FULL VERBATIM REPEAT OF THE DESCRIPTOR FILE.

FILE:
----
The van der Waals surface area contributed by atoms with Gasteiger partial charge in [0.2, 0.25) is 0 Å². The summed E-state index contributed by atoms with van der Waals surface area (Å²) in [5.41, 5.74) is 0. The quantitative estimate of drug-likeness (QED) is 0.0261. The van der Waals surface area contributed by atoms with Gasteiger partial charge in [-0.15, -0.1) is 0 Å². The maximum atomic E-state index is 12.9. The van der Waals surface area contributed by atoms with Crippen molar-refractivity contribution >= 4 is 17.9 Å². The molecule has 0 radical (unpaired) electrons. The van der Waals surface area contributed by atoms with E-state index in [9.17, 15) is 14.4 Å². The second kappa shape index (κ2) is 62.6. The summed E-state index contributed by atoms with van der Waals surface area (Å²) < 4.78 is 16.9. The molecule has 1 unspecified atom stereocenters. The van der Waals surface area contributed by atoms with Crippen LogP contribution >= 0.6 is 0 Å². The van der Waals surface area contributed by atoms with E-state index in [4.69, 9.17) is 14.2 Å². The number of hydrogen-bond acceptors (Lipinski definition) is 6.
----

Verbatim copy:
The van der Waals surface area contributed by atoms with Gasteiger partial charge in [0.2, 0.25) is 0 Å². The summed E-state index contributed by atoms with van der Waals surface area (Å²) in [5.41, 5.74) is 0. The quantitative estimate of drug-likeness (QED) is 0.0261. The van der Waals surface area contributed by atoms with Gasteiger partial charge in [-0.15, -0.1) is 0 Å². The maximum atomic E-state index is 12.9. The van der Waals surface area contributed by atoms with Crippen molar-refractivity contribution >= 4 is 17.9 Å². The molecule has 0 radical (unpaired) electrons. The van der Waals surface area contributed by atoms with E-state index in [9.17, 15) is 14.4 Å². The second kappa shape index (κ2) is 62.6. The summed E-state index contributed by atoms with van der Waals surface area (Å²) < 4.78 is 16.9. The molecule has 1 unspecified atom stereocenters. The van der Waals surface area contributed by atoms with Crippen LogP contribution >= 0.6 is 0 Å². The van der Waals surface area contributed by atoms with E-state index in [4.69, 9.17) is 14.2 Å². The number of hydrogen-bond acceptors (Lipinski definition) is 6.